January 18, 2019

Taxes: Who Pays Them and Where They Go

Below is a table of the taxable value by different class types from 2014 to 2019.  (Year given is the year taxes were due; this would be the year after the assessment of that property.) Years 2015 – 2017 show the effect of the residential reassessment throughout Fall River County.  2018 shows the result of the commercial reassessment.  Years 2015 through 2018 were also years that the State of South Dakota was increases the agricultural land values at rates of 10-25% a year.  There was no reassessment in Fall River County in 2019 so increases to classes in this year are due to growth (new buildings), area increases due to sales, or State Ag productivity increases (Ag land).

 

Below is a table showing taxes by different class types for the same range of years.  The percentage of taxes paid by each group is not the same as the percentage of taxable value for that group.  The reason for this is that different classes pay taxes at different mill levies.  For example the agricultural mill levy is lower than the non-agricultural mill levy so even if the Ag land value and the Commercial values were the same the commercial properties would still pay more in taxes.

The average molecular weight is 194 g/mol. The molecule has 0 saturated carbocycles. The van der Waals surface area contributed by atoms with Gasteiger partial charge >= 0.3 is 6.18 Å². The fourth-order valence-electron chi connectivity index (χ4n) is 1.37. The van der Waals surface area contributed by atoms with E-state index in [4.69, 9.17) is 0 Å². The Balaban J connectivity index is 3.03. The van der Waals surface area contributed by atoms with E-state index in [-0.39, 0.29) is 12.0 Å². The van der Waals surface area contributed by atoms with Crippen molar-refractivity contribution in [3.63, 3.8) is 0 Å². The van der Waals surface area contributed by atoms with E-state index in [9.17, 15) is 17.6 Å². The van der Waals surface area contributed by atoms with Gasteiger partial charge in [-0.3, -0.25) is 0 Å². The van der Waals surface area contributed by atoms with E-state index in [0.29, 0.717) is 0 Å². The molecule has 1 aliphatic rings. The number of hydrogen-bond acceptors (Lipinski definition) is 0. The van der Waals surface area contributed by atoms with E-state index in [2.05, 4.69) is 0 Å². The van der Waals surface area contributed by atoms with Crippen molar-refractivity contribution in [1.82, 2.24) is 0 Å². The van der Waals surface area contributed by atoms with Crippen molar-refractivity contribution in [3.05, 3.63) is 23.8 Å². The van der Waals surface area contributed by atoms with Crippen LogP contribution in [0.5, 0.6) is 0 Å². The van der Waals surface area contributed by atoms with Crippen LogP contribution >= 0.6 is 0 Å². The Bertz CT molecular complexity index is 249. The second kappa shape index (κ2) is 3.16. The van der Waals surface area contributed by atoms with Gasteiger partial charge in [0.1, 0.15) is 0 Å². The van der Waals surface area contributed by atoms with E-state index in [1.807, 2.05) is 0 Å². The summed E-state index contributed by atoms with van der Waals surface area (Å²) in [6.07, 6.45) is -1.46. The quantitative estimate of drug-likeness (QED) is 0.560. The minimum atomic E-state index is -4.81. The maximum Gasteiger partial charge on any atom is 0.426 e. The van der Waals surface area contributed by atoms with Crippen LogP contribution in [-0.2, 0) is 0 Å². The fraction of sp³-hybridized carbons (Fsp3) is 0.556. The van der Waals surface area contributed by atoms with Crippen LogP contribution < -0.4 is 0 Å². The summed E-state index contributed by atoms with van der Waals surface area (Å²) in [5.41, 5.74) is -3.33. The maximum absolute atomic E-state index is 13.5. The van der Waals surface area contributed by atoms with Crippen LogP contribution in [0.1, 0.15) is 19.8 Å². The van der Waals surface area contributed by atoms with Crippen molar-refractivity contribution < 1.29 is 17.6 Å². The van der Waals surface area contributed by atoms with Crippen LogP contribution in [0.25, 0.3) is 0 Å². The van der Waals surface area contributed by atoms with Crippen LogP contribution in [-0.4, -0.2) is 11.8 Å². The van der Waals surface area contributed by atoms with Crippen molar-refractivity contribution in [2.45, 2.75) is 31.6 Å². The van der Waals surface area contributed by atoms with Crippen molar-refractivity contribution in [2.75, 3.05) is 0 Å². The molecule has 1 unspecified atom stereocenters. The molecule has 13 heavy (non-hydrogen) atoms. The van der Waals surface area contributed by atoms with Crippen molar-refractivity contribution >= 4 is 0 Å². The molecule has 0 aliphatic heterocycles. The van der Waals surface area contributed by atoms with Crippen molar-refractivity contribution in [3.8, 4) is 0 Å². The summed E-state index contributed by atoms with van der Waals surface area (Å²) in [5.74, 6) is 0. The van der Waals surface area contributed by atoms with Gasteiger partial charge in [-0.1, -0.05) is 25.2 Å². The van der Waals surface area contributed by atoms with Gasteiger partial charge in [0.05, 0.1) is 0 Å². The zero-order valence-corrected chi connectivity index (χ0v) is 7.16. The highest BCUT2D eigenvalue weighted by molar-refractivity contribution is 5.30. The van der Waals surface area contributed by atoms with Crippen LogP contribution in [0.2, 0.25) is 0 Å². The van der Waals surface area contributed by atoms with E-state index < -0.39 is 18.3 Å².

Below are two charts showing the data from the above tables.  As taxable value increases on the first chart, taxes remain the same on the second.  This is due to the mill levy decreasing along with the assessment increases.

 

 

 

 

 

 

 

Mill levies have been decreasing every year since the reassessment began.  County, city, township, and other mill levies are budget driven and will decrease as assessment value increase so long as budgets remain the same. School mill levies are set by the State and are statewide. During the agricultural land increases in the years prior to 2019 the State was lowering those school mill levies. Below is a chart showing the mill levies for a sample of the taxing districts.

 

The first group of charts show who taxes are being collected from; this last chart shows where those taxes are going.  The ‘other’ category includes items such as: road districts, fire departments (rural), and library.